UK police spied on reporters for years, docs show
Raphael Satter (The Philippine Star) - November 22, 2014 - 3:00am

LONDON — Freelance video journalist Jason Parkinson returned home from vacation this year to find a brown paper envelope in his mailbox. He opened it to find nine years of his life laid out in shocking detail.

Twelve pages of police intelligence logs noted which protests he covered, who he spoke to and what he wore — all the way down to the color of his boots. It was, he said, proof of something he'd long suspected: The police were watching him.

"Finally," he thought as he leafed through documents over a strong black coffee, "we've got them."

Parkinson's documents, obtained through a public records request, are the basis of a lawsuit being filed by the National Union of Journalists against London's Metropolitan Police and Britain's Home Office. The lawsuit, announced late Thursday, along with recent revelations about the seizure of reporters' phone records, is pulling back the curtain on how British police have spent years tracking the movements of the country's news media.

"This is another extremely worrying example of the police monitoring journalists who are undertaking their proper duties," said Paul Lashmar, who heads the journalism department at Britain's Brunel University.

The Metropolitan Police and the Home Office both declined to comment.

Parkinson, three photographers, an investigative journalist and a newspaper reporter are filing the lawsuit after obtaining their surveillance records. Parkinson, a 44-year-old freelancer who has covered hundreds of protests — some of them for The Associated Press — said he and his colleagues had long suspected that the police were monitoring them.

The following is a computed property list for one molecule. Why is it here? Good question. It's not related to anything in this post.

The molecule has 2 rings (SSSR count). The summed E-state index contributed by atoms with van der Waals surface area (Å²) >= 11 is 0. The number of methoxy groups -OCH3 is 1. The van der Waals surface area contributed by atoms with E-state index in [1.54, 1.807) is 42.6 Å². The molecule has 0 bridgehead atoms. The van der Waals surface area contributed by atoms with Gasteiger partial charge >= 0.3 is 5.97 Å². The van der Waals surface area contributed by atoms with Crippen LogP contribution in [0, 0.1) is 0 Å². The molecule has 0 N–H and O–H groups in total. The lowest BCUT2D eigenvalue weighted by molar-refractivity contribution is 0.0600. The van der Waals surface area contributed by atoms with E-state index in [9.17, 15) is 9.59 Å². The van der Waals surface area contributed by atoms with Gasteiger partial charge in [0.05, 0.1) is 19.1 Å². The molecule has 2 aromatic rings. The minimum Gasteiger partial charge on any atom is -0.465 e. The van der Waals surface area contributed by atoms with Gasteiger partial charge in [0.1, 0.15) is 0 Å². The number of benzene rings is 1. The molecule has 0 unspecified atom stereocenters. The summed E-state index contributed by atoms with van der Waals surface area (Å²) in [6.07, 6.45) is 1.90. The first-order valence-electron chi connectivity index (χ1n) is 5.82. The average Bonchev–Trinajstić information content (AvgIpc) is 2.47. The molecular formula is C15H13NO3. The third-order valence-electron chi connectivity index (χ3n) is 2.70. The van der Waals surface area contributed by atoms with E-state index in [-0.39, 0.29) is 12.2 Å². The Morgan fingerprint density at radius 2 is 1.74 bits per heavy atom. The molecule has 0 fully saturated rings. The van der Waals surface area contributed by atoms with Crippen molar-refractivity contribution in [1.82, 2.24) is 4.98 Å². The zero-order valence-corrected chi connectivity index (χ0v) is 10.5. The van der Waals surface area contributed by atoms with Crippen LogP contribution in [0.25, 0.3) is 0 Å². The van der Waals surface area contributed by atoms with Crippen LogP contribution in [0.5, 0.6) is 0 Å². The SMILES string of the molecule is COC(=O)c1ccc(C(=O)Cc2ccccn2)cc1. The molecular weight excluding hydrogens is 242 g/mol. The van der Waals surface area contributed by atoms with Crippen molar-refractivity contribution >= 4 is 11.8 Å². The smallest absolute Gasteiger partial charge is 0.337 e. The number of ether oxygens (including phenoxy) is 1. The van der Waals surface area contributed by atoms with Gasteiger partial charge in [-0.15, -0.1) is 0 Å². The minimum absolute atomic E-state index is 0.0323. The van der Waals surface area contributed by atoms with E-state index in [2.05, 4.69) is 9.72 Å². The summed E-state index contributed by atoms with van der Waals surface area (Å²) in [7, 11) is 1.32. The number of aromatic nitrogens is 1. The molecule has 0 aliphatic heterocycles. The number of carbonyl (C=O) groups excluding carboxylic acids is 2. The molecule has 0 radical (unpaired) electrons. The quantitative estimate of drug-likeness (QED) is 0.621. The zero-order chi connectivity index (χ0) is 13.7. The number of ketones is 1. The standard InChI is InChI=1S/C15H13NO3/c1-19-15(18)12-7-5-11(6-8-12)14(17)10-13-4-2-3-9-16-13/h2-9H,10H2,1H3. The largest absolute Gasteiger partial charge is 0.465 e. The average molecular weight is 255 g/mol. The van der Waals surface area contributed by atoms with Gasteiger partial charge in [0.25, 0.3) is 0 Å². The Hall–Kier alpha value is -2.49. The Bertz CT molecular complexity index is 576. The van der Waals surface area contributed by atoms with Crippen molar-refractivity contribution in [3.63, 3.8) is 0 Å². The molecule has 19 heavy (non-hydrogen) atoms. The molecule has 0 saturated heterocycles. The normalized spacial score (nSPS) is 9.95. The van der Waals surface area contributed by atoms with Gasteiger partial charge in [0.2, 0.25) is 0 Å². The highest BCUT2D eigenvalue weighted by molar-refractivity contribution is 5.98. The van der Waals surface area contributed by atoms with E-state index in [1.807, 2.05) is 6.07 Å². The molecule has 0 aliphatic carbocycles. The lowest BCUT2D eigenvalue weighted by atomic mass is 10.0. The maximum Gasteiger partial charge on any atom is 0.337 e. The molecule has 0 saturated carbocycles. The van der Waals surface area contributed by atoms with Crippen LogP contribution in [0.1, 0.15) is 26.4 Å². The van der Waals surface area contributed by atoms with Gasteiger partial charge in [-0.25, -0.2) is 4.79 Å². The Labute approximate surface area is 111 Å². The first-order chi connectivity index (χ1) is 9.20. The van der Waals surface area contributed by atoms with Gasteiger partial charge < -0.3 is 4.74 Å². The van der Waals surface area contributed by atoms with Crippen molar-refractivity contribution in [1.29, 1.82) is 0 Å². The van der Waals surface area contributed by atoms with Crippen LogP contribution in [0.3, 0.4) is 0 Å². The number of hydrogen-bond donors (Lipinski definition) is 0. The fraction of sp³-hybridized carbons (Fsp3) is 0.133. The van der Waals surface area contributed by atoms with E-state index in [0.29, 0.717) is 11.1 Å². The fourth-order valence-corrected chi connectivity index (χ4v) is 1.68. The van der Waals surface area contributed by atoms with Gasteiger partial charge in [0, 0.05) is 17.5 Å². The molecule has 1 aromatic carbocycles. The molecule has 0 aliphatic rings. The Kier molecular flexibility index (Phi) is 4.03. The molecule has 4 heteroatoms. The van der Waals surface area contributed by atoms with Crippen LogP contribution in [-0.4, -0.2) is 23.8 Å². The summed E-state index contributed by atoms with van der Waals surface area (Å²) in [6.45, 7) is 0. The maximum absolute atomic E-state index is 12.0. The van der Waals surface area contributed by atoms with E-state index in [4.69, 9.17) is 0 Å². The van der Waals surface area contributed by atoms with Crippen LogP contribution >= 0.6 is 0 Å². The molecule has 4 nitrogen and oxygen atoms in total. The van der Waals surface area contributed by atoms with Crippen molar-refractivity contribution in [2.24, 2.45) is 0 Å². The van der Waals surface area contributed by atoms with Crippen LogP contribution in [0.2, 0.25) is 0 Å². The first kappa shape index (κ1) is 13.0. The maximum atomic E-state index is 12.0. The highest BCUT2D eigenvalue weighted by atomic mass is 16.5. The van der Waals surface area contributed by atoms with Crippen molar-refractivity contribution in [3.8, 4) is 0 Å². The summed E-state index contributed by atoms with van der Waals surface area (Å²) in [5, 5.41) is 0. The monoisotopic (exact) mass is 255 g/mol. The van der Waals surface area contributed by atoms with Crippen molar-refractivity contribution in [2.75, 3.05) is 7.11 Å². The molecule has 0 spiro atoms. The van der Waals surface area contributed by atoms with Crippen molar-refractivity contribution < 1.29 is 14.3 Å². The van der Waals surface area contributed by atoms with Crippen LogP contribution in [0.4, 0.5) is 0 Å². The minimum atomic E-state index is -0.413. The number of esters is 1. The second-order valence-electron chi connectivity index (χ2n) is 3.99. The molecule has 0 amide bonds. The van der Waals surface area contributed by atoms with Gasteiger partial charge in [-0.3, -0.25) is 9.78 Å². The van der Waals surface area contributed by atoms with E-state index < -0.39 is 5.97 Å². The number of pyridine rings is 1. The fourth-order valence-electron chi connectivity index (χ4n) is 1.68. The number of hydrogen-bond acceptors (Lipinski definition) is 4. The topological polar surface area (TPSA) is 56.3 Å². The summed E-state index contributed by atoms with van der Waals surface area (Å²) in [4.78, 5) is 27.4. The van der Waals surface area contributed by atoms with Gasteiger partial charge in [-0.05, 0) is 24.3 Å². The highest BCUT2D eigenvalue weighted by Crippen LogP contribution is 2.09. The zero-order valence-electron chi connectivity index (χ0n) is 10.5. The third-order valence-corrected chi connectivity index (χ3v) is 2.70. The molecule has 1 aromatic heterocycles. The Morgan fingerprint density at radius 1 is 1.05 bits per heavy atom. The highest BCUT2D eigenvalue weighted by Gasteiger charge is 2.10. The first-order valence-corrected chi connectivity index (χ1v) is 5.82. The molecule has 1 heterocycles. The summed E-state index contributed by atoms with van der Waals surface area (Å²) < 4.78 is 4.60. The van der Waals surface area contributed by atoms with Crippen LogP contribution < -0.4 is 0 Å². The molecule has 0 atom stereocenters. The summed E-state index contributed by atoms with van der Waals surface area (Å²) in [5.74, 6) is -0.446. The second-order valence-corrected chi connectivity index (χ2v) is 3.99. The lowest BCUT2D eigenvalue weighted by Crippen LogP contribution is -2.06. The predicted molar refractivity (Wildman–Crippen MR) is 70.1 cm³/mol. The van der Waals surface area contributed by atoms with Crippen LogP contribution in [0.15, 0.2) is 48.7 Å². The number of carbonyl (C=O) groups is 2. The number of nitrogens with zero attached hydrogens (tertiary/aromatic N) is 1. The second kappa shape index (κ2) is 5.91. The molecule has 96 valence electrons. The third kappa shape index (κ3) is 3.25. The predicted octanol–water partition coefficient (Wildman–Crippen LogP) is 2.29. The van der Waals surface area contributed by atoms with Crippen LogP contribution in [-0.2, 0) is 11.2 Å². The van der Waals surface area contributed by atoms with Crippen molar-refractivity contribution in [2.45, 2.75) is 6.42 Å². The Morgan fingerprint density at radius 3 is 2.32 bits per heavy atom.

"Police officers we'd never even met before knew our names and seemed to know a hell of a lot about us," he said.

Several journalists told AP the records police kept on them were sometimes startling, sometimes funny and occasionally wrong.

One intelligence report showed that police spotted Parkinson cycling near his then-home in northwest London and carried detailed information about him and his partner at the time.

Jules Mattsson, a 21-year-old journalist with the Times of London, says another record carried a mention of a family member's medical history, something he says made him so upset he called the police to demand an explanation.

"No one could possibly defend this," he said.

Jess Hurd, a 41-year-old freelance photographer and Parkinson's partner, said she was worried the intelligence logs were being shared internationally.

"I go to a lot of countries on assignment," she said. "Where are these database logs being shared? Who with, for what purpose?"

The revelations add to public disclosures about British police secretly seizing journalists' telephone records in leak investigations. Several senior officers have recently acknowledged using anti-terrorism powers to uncover journalists' sources by combing through the records.